It's time for Bork (two eyes, the sister), Gork (the one-eyed brother) and Nklxwcyz (three eyes, like their mom) to go out into the universe to find their own planets. Mom tells them to stick together and watch out for the Big Bad Robot. Bork chooses the red planet, and Gork is enchanted by the golden rings of another, but Nklxwcyz chooses Neptune and builds his house of space stuff and space junk. When the Big Bad Robot smashes Bork's and Gork's homes, they flee to Nklxwcyz, whose house is so strong that the Robot gets stuck in the telescope/chimney and explodes.The three children call mom, as exhorted, and she comes to tuck all three into bed. The green-skinned, red-haired or bald little aliens careen around the starry black universe with jetpacks and clear, round headgear, and there is some faint echo of charm in " 'Little alien! Little alien!' it broinked. 'COME OUT OF HIDING!' / 'Not by the orbit of this ring I'm riding!' " (The classic dialogue varies slightly from sibling to sibling.) It fails the logic test, though: The Big Bad Robot is fearsome, but there really doesn't seem to be a good reason for him to go after these kids.

This one may be too stuck on the arc of the original tale to come alive in its own right.(Picture book. 5-7)

School Library Journal
PreS-Gr 3—With its broad humor and a knowing wink to folktale conventions, this delightful reworking of "The Three Little Pigs" has potential to become a crowd-pleasing favorite. When Mama's cozy house in a crater on Mercury grows too crowded, she sends her three little aliens out into the universe to find a planet of their own. She warns them to stay together and watch out for the big, bad robot: "And call me every once in a while." The youngsters strap on their jet packs, bypassing Venus ("Too hot"), Earth ("Too crowded"), and meteors. When pigtailed Bork spies a shiny space rover, she ignores the warning to stick together and settles on Mars. One-eyed Gork is smitten with Saturn's rings. It is left to sensible Nklxwcyz to travel on until he reaches Neptune, where he builds a safe, sturdy home. And just in time, too, for with "Greep Boink Meep Peeedily Deeep Ork Eep," the Big Bad Robot is on his way. Fearing's hand-drawn cartoon illustrations rendered digitally with collage techniques offer bug-eyed, green aliens and an enjoyable mix of science and playful details. An author's note refers readers to NASA's website for more facts about the solar system. This lively, well-told twist on a classic tale will capture the hearts of a wide audience.—Marilyn Taniguchi, Beverly Hills Public Library, CA
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Product Details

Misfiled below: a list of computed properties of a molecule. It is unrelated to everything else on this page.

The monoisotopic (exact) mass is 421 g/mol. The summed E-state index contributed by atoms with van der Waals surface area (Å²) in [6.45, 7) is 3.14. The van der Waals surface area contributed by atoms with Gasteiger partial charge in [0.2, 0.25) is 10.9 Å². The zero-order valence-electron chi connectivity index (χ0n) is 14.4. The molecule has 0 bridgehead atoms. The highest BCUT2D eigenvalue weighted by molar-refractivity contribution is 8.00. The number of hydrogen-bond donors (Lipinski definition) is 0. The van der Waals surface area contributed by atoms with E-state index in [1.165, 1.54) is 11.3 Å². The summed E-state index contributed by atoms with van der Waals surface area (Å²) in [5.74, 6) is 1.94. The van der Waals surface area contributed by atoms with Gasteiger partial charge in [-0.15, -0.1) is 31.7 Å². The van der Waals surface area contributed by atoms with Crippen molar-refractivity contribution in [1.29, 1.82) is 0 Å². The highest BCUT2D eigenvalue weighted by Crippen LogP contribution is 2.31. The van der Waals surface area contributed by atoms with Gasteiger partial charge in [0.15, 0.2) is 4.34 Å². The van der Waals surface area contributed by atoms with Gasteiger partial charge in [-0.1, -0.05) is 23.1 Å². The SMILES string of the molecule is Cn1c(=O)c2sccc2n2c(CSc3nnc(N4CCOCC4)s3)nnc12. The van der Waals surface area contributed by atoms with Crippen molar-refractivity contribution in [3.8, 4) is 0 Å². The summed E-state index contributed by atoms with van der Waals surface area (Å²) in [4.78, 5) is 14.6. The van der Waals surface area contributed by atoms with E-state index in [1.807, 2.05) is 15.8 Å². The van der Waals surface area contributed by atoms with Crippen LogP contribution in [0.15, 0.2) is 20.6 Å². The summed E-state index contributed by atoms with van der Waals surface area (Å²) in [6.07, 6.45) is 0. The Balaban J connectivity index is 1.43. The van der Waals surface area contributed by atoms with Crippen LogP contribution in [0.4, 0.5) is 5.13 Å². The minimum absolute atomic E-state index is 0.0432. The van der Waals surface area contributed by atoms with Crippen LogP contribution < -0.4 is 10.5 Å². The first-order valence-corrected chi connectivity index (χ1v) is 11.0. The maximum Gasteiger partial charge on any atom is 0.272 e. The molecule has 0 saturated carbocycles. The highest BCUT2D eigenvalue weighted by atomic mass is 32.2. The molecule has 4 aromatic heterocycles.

• ISBN-13: 9780375866890
  • Publisher: Random House Children's Books
  • Publication date: 9/27/2011
  • Pages: 40
  • Sales rank: 224,833
  • Age range: 3 - 8 Years
  • Lexile: AD590L (what's this?)
  • Product dimensions: 11.20 (w) x 9.20 (h) x 0.10 (d)

Meet the Author

MARGARET MCNAMARA is the author of How Many Seeds in a Pumpkin?, called "illuminating" by Family Fun magazine and recommended as "a first-purchase consideration" by School Library Journal. She is also the author of the popular Robin Hill School early reader series, one of which, The Pumpkin Patch, was awarded the Oppenheim Toy Portfolio Best Book Award-Gold. She lives in New York City.

MARK FEARING has created award-winning editorial cartoons, animated shorts that have appeared on Nickelodeon and G4, and was a production manager for Walt Disney Television Animation. He is also the illustrator of The Book that Eats People by John Perry, called "irresistible" by Publishers Weekly and a "hilariously dark story" by School Library Journal. He lives outside Portland, Oregon. Visit him at

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Customer Reviews

Average Rating 4
( 4 )
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Sort by: Showing all of 4 Customer Reviews
  • Anonymous

    Posted March 25, 2013

    Seems weerd

    I like robots but not aliens

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  • Posted March 1, 2012

    Great retelling of the three little pigs

    My son loves robots and aliens, so this is right up his alley. I liked the mini-science lesson - the planets are relatively accurately portrayed. Lots of humor and wisdom in a fun package.

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  • Posted November 4, 2011

    This is what childhood should be made of

    Our son loves the three little pigs story so when we stumbled across this great book based on the classic, it drew our attention. This story includes the requirements of three children sent from home to make their own way in the world, a big bully, and a lesson to do a job right - but along the way we get descriptions of our solar system (Earth is too crowded, Saturn has dust rings)and a plucky smart hero (who happens to wear glasses). A great retelling of the classic!

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  • Anonymous

    Posted November 27, 2011

    No text was provided for this review.